Though all holiday weekends see a spike in criminal activity, the recording of five murders in one day as we begin the new year has justifiably raised fears of a repeat of last year’s crime wave.
Oh no, not again, please!
The year 2017 ended with 494 people being murdered across Trinidad and Tobago. While this does not surpass the record of 529 in 2008, it is a statistic in which no one can take comfort. Anyone who would gerrymander the figures to bring about positive spin need only look into the faces of all the families and communities now suffering due to the loss of a loved one. There is no joy in talking about a decrease in “serious crime.” One murder is bad enough.
We cannot go through another year like this. We need to do all we can to stamp out crime in all its manifestations, including white-collar crime. There is a perception that significant criminal actions may be linked to bigger actors behind the scenes.
In this regard, it will be interesting to see what the fate of the Government’s proposed anti-corruption legislation will be in the Parliament, especially after the Opposition’s decision not to support the anti-gang legislation. The provisions of the legislation should be properly ventilated so that members of the public can be engaged on its provisions. A wider debate may go some way towards making the Parliamentary debate more robust and could possibly put pressure on both sides to ensure a productive outcome. What cannot be countenanced, however, is another legislative failure as the violence gallops away.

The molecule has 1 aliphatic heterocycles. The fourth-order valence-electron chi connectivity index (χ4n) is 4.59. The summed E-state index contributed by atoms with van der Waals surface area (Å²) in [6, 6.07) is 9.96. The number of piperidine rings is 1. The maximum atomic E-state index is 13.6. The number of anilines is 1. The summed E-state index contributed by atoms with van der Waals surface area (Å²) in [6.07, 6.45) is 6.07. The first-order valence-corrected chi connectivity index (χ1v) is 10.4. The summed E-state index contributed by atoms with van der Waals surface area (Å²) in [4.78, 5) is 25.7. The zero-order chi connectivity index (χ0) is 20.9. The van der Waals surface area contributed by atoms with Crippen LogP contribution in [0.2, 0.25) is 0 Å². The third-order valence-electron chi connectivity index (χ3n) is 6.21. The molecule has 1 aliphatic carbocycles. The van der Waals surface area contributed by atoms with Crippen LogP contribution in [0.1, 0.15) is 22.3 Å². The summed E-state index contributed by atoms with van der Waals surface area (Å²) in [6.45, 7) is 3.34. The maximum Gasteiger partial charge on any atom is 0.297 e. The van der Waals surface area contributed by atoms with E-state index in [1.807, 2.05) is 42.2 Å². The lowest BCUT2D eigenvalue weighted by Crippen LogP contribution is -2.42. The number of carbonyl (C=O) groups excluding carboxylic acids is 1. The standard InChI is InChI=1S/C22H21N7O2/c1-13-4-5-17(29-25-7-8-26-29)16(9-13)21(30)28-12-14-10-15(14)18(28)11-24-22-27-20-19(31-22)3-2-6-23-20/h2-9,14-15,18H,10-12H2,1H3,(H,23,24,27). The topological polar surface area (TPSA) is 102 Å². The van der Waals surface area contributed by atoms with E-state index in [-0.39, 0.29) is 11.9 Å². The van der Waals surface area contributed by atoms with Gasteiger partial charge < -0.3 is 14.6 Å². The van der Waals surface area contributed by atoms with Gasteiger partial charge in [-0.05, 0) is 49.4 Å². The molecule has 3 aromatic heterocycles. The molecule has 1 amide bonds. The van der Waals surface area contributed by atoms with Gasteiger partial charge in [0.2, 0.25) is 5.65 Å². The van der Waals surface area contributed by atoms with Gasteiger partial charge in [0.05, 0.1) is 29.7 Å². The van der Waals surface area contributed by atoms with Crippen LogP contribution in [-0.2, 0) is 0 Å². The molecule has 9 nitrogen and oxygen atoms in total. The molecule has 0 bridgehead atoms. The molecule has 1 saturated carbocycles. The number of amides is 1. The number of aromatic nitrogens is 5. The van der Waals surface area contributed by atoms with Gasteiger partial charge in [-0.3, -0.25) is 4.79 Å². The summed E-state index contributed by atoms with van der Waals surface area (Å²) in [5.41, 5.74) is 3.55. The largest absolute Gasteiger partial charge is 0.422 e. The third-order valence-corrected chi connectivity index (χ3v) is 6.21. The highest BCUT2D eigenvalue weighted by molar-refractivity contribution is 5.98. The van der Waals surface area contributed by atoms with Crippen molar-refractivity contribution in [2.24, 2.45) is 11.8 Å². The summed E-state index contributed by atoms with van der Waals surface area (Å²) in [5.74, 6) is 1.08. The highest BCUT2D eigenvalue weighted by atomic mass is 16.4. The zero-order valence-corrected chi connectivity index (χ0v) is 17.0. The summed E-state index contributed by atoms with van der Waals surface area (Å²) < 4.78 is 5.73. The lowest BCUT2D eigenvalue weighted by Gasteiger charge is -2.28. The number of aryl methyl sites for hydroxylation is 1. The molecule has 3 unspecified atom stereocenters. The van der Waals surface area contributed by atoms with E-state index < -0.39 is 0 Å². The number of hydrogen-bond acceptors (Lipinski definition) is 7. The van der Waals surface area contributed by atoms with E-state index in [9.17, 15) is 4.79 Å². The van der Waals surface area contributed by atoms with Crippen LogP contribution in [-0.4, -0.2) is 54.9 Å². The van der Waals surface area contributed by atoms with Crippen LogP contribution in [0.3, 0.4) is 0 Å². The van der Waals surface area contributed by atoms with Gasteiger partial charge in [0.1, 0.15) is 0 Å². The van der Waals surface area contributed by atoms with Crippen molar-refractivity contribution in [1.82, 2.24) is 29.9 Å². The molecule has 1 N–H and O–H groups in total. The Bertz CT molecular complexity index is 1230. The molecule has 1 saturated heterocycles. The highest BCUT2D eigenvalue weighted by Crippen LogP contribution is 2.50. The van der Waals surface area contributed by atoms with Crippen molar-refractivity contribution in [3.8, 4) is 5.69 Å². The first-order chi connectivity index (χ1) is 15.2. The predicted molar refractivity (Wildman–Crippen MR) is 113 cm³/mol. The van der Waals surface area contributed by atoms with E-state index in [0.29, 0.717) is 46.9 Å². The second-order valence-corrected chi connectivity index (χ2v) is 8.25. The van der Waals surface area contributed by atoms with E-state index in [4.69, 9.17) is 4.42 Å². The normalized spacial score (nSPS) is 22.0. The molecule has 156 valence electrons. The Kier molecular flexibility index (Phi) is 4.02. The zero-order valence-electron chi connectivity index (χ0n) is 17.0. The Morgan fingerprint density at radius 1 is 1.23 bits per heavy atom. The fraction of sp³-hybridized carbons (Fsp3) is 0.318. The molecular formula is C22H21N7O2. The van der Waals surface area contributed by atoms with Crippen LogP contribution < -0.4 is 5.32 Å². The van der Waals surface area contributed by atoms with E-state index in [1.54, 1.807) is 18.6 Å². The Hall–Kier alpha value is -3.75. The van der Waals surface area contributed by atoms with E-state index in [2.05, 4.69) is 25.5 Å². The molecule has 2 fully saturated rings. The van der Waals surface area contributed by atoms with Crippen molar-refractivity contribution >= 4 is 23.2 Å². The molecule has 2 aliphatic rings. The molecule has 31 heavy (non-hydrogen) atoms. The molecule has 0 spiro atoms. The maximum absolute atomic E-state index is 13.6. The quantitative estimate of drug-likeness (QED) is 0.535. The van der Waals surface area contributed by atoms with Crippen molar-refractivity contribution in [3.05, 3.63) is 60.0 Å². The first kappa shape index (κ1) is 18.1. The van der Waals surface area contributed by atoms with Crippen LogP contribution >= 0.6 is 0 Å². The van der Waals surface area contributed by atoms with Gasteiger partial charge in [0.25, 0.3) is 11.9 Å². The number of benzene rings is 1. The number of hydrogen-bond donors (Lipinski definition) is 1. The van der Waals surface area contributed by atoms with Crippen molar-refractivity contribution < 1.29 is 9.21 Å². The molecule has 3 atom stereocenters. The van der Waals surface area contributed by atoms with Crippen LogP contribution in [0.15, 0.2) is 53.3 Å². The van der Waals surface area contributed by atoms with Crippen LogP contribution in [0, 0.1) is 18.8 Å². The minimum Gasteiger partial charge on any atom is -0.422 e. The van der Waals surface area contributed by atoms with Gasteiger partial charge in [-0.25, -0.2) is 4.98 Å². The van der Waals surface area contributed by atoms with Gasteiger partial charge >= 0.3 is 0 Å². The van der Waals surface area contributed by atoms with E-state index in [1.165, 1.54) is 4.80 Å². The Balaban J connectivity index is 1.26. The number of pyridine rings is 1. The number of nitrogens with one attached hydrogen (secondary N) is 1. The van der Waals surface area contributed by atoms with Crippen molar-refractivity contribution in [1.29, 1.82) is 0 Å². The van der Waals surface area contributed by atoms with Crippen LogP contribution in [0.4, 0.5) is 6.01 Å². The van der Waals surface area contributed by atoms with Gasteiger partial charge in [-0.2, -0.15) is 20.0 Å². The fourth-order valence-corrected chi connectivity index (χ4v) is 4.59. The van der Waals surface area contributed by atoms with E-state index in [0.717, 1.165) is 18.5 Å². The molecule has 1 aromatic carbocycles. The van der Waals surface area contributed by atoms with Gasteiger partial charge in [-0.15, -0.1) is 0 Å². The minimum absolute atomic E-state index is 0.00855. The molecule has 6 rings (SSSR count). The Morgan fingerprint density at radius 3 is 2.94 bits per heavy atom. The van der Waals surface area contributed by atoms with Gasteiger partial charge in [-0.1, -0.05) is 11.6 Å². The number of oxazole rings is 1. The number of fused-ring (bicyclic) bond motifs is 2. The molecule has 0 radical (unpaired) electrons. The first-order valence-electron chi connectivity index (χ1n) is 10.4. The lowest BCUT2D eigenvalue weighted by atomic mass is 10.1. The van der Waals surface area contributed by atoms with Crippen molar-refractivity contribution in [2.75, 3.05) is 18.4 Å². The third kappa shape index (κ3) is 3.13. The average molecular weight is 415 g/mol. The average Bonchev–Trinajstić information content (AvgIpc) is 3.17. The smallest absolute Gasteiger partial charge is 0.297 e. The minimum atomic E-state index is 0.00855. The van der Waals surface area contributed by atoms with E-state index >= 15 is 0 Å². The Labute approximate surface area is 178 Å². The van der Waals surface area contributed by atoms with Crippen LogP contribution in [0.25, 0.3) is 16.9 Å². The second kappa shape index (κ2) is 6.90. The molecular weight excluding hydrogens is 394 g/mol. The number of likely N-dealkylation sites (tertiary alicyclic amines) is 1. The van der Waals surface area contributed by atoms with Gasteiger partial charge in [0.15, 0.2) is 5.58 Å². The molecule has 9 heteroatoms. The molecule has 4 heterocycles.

But when we talk about fighting crime, we more readily accept that this involves giving law enforcement authorities the tools they need to resolve long-standing difficulties. There needs to be continued strengthening of our intelligence capabilities, better management of our personnel and more effective management of cases, both pre-trial and at trial. The capacity of the Judiciary is a matter of serious concern. For far too long, the overburdened courts have failed to keep up with the requirements of justice. If the State will not give the Judiciary the resources it needs, then it must empower the Judiciary to manage its own resources independently.
Yet, a great deal of crime relates to matters that begin in the home. Domestic violence remains a scourge in our land. Despite legal tools being available to those affected by abuse, people are still dying because of the rage of their partners.
There is a role for NGOs and religious organisations to place. As a society, we also need a profound cultural shift that stands up for gender equality. We need to stop perpetuating false notions of male entitlement and the idealisation of macho violence and brute force. Whichever front attains priority, we must ultimately tackle crime holistically and effectively. We just cannot go on like this.